McCoy was equally critical.

``I think guys made a lot of excuses,'' he said. ``Guys maybe weren't playing up to par. Guys weren't focusing enough. Guys making money and not putting out. Guys were looking for excuses.''

Excuses won't cut it. The new coach has to make sure of that.

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Follow Rob Maaddi on Twitter:https://twitter.com/RobMaaddi

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Online:http://pro32.ap.org/poll andhttp://twitter.com/AP-NFL

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Why a Terrell Suggs return to Baltimore makes sense and what could prevent it from happening

Why a Terrell Suggs return to Baltimore makes sense and what could prevent it from happening

The Cardinals made a splash on Friday by waiving outside linebacker Terrell Suggs after just 13 games played in his Arizona career. 

The 37-year-old is now on waivers until Monday, where he’ll wait to see if he was claimed by one of the 31 other teams. Should he go unclaimed, he’ll be a free agent. 

Naturally, the immediate inclination was to assume a reunion was destined to happen between Suggs and the Ravens. Suggs is the all-time franchise leader in sacks (132.5) and games played (229), too.

But a reunion is more complicated than it might seem on the surface. 

This year, Suggs has 5.5 sacks, seven quarterback hits and 23 tackles. On the Ravens, those numbers would rank second, tied for third and 15th. But Suggs hasn’t registered a full sack since Oct. 20 and didn’t register a statistic in the team’s last game against the Steelers. 

Even still, with the need for proven pass-rushers across the league, Suggs is a desirable addition to any team looking to make a run.

Baltimore ranks 15th in sacks with 34, even with having played one more game than 30 other teams. The need is there for Suggs, who has already returned to the Ravens as a member of a different organization.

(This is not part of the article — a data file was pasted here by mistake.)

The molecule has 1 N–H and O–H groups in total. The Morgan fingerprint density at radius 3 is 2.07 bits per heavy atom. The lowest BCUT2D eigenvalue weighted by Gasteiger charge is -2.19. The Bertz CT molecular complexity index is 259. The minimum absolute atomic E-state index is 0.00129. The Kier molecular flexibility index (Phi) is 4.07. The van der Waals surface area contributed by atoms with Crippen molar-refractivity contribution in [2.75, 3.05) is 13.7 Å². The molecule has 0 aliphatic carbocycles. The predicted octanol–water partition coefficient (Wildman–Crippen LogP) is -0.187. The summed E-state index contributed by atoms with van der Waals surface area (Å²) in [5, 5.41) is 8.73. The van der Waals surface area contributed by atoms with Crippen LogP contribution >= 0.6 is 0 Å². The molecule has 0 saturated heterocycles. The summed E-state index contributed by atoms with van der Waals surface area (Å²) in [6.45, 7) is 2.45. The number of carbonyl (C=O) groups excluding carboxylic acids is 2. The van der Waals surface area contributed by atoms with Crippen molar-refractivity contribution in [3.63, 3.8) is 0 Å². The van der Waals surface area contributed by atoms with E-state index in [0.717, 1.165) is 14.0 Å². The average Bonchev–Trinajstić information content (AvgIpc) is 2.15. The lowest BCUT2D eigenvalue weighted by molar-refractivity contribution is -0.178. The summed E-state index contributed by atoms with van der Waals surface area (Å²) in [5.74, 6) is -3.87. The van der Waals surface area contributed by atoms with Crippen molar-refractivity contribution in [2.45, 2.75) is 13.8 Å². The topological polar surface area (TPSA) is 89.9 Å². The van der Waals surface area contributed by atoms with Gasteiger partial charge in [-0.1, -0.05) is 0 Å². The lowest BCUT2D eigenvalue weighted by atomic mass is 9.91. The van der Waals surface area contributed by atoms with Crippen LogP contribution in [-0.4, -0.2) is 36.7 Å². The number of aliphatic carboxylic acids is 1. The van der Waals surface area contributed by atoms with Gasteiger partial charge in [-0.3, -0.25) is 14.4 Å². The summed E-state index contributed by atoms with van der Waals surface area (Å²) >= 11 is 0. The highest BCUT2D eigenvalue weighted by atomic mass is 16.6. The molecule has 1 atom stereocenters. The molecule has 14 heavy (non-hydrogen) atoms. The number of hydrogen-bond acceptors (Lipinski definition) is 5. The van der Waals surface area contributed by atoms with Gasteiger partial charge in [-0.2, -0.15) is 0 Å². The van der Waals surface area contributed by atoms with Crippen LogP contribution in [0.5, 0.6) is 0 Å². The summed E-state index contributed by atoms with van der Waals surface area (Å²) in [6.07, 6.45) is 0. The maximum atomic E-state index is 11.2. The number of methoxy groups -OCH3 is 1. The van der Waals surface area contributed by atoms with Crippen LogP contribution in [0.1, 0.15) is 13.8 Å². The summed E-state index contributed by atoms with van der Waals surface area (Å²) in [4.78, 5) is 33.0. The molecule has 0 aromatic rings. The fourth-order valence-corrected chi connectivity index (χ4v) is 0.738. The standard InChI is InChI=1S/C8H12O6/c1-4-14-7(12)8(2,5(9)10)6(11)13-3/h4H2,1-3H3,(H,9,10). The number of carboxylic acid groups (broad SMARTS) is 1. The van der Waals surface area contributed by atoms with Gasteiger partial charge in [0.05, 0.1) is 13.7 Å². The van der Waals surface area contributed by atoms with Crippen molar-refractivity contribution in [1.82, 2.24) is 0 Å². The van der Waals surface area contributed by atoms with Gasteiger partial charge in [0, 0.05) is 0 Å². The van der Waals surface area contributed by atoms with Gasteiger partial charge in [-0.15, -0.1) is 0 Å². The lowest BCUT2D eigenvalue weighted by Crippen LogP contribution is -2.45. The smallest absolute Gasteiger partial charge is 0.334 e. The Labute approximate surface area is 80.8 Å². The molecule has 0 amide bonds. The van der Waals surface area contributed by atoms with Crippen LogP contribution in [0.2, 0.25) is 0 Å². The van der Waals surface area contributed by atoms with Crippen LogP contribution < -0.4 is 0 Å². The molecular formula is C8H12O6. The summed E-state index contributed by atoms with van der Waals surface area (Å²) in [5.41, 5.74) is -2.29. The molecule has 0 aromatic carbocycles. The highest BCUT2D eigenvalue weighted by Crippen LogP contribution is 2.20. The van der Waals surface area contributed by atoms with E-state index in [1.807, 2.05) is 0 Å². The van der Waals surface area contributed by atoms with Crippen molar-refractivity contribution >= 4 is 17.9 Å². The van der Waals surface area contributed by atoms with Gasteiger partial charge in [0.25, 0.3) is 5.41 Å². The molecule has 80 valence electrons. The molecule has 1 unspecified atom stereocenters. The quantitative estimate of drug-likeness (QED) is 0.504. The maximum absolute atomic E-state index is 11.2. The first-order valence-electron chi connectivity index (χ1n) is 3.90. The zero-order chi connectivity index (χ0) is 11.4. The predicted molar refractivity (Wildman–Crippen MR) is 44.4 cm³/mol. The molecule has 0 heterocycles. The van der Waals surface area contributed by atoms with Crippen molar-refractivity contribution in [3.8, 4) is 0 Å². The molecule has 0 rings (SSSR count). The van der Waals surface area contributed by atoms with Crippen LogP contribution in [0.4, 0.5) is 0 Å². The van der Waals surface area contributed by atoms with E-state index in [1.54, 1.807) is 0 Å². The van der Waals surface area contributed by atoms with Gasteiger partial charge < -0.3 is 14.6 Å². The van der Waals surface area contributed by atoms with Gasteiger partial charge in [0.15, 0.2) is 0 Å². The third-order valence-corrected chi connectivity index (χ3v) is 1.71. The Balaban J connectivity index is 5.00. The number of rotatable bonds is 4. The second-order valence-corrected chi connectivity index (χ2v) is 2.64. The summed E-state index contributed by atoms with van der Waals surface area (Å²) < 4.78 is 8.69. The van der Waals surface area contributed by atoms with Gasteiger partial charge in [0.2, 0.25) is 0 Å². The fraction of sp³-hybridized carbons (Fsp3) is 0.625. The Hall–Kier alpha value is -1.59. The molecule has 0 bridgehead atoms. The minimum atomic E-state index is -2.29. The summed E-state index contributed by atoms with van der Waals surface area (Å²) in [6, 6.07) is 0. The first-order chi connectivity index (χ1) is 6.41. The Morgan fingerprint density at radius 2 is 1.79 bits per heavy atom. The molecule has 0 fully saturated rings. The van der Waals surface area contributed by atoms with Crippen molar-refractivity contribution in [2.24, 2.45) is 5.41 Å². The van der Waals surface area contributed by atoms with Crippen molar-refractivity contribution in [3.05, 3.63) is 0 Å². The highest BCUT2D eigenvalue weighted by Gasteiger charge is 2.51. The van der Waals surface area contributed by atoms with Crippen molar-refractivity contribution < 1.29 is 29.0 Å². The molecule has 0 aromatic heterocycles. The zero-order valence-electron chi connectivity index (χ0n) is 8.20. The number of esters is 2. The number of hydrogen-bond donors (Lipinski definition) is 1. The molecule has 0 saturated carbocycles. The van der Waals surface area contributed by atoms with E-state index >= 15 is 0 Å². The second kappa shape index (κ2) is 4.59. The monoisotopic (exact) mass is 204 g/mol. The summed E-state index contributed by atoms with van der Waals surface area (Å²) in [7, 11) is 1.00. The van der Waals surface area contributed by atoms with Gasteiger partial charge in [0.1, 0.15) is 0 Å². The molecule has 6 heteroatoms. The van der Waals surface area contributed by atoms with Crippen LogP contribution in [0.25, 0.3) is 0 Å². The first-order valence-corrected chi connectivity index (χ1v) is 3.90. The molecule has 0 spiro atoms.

“It wasn’t circled, but when the schedule came out, I was like, ‘Yeah, I’m going to downplay it as just another game,’” Suggs said in September. “But we all know that’d be (expletive). It’s kind of a unique situation, isn’t it?”

Suggs has shown the ability this season to be, at the very least, a situational pass-rusher and one that can contribute through the end of the season. Which, as the season winds down, makes his services valuable to teams looking to make a playoff push. 

He’ll be cheap too, as he wouldn’t cost a ton of money against the cap — and would fit into the Ravens plans moving forward. 

The problem, however, is where the Ravens are in the waiver wire order — dead last.

Teams like the Seahawks and Texans, whose pass rush ranks worse than the Ravens at the moment, and the 49ers, who just lost Dee Ford for a month, all could use pass-rushers to bolster their front seven.

That doesn’t include the possibility of a team in the AFC adding Suggs for two reasons: To add to their pass rush, while keeping Suggs away from Baltimore. 

Preventing the AFC’s top team from acquiring a late-season pass-rusher, one that would provide a significant boost to the organization, might be tempting as well. 

But for storylines, need on the field and fit with the organization, Suggs is a match to return to Baltimore.

It seems clear that Suggs and the Ravens would’ve preferred to be married to one another for the duration of Suggs’ career, and now there’s a chance to bring him back on board for another run at a title. 

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Report: Trent Williams' dogs killed neighbor's dog

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Report: Trent Williams' dogs killed neighbor's dog

Trent Williams is defending his dogs after neighbors of a home registered to him in Missouri City, Texas say the Redskins' lineman's dogs brutally killed their dog.

The neighbor's dog, Sandy, according to reports, died after being mauled and dragged under an iron fence on their own property. 

According to Williams, the attack began after Sandy instigated conflict with one of Williams' smaller pets. Williams felt his dogs did nothing wrong and said the animals were defending the smaller dog, who is fighting for its life after $5,000 in medical bills. 

Williams told FOX 26 Houston that the situation was "dogs doing what dogs do."

In comments to local television stations, Sandy's owner's described how they found their dog.

"I found my dog halfway ripped apart, head and one leg on the other side of the fence, two of those stakes ripped through the body and one leg just dangling," said Jerry Flowers.

"They drug her head through the fence," Linda Flowers said. "Half of her body was through the wrought iron fence."

Animal control and local police are no longer investigating the incident according to ABC 13. Williams was not cited for the incident.

Williams is on the non-football injury list for the Washington Redskins after ending his holdout halfway through the season.